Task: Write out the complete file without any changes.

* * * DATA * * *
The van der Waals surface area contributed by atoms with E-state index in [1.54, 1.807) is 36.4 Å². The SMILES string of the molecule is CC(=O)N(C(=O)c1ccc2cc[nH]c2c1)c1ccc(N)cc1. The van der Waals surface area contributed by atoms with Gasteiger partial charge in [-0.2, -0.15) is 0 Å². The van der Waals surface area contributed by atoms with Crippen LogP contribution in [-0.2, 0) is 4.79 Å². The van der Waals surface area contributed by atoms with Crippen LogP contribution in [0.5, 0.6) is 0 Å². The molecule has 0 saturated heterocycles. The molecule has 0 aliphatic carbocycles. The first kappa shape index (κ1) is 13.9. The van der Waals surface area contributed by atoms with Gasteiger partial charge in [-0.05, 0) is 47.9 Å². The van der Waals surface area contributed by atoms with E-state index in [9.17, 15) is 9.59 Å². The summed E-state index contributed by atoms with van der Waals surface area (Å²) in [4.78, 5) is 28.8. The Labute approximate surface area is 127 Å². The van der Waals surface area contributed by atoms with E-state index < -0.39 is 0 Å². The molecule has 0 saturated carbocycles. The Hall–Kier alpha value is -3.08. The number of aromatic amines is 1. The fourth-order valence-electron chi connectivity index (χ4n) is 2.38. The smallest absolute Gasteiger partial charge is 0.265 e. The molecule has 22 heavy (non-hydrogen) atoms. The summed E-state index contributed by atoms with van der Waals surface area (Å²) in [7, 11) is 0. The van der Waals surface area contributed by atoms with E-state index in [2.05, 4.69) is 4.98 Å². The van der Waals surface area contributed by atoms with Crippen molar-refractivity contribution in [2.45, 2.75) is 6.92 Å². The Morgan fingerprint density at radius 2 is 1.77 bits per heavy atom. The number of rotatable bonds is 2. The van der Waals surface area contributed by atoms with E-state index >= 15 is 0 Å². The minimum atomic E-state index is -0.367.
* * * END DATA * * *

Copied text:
The van der Waals surface area contributed by atoms with E-state index in [1.54, 1.807) is 36.4 Å². The SMILES string of the molecule is CC(=O)N(C(=O)c1ccc2cc[nH]c2c1)c1ccc(N)cc1. The van der Waals surface area contributed by atoms with Gasteiger partial charge in [-0.2, -0.15) is 0 Å². The van der Waals surface area contributed by atoms with Crippen LogP contribution in [-0.2, 0) is 4.79 Å². The van der Waals surface area contributed by atoms with Crippen LogP contribution in [0.5, 0.6) is 0 Å². The molecule has 0 saturated heterocycles. The molecule has 0 aliphatic carbocycles. The first kappa shape index (κ1) is 13.9. The van der Waals surface area contributed by atoms with Gasteiger partial charge in [-0.05, 0) is 47.9 Å². The van der Waals surface area contributed by atoms with E-state index in [9.17, 15) is 9.59 Å². The summed E-state index contributed by atoms with van der Waals surface area (Å²) in [4.78, 5) is 28.8. The Labute approximate surface area is 127 Å². The van der Waals surface area contributed by atoms with E-state index < -0.39 is 0 Å². The molecule has 0 saturated carbocycles. The Hall–Kier alpha value is -3.08. The number of aromatic amines is 1. The fourth-order valence-electron chi connectivity index (χ4n) is 2.38. The smallest absolute Gasteiger partial charge is 0.265 e. The molecule has 22 heavy (non-hydrogen) atoms. The summed E-state index contributed by atoms with van der Waals surface area (Å²) in [7, 11) is 0. The van der Waals surface area contributed by atoms with E-state index in [2.05, 4.69) is 4.98 Å². The van der Waals surface area contributed by atoms with Crippen molar-refractivity contribution in [2.45, 2.75) is 6.92 Å². The Morgan fingerprint density at radius 2 is 1.77 bits per heavy atom. The number of rotatable bonds is 2. The van der Waals surface area contributed by atoms with E-state index >= 15 is 0 Å². The minimum atomic E-state index is -0.367.